7 Radio Telescopes Radio waves are relatively unaffected by the Earth's atmosphere, clouds, rain, and even sunlight This means radio astronomer can observe at almost any time, during the day/night, clouds, rain, etc Green Bank, West Virginia Radio Telescopes Arecibo Observatory, Puerto Rico Space Telescopes Most wavelengths around the infrared, ultraviolet, X-ray, and gamma rays are inaccessible on Earth The past few decades has seen a flurry of space telescopes dedicated to making observations at these wavelengths Outside the atmosphere, there are relatively few restrictions on what you can observe 7

8 Space Telescopes Infrared Spitzer Space Telescope Visible - Ultraviolet Hubble Space Telescope X-Ray Chandra Telescope Interferometry One way astronomers can gain resolving power is to combine the information from an array of many telescopes Two smaller diameter telescopes placed a mile apart can provide the resolution of a telescope with a mile diameter With proper precautions, the light from the two telescopes can be brought together and create an interference pattern If the light is in phase, constructive interference occurs and the signal is strengthened If the light is out of phase, destructive interference occurs and the signal is canceled out Interference 8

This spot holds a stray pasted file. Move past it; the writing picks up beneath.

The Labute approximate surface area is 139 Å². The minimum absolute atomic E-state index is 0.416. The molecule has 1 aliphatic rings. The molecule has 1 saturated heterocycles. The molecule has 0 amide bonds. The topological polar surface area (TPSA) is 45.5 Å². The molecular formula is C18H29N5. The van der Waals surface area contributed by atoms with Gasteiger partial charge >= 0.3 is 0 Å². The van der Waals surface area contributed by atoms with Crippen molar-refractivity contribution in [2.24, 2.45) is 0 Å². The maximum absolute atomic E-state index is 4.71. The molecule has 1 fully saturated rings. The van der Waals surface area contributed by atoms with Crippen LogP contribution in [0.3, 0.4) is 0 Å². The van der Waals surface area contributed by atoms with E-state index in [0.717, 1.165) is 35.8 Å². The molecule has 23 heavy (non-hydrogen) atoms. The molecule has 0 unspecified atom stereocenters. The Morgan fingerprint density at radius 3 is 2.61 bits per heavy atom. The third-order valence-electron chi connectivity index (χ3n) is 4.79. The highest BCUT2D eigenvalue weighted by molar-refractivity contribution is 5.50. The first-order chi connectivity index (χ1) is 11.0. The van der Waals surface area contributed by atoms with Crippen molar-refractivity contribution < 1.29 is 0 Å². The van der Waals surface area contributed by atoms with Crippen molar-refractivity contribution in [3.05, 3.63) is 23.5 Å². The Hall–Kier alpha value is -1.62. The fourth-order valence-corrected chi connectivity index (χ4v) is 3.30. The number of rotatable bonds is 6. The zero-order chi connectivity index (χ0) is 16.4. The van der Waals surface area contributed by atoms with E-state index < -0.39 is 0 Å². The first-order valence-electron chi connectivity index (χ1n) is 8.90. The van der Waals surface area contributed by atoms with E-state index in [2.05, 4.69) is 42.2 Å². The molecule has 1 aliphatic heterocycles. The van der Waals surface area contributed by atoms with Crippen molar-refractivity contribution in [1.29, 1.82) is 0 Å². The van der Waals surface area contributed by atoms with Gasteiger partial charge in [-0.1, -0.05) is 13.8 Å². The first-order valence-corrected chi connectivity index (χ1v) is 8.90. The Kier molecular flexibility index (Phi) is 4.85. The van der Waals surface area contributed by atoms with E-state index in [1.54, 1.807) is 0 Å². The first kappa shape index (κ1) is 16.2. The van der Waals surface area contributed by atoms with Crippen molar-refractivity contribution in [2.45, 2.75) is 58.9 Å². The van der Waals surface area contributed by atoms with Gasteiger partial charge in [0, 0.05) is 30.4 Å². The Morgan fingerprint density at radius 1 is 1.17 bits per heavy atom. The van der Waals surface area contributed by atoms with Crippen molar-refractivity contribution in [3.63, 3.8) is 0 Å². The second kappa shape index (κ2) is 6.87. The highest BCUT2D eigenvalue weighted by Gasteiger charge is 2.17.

9 Radio Interferometers The Very Large Array (VLA), New Mexico Optical Interferometers Center for High Angular Resolution Astronomy CHARA was built by GSU and is the most powerful optical interferometer in the world 9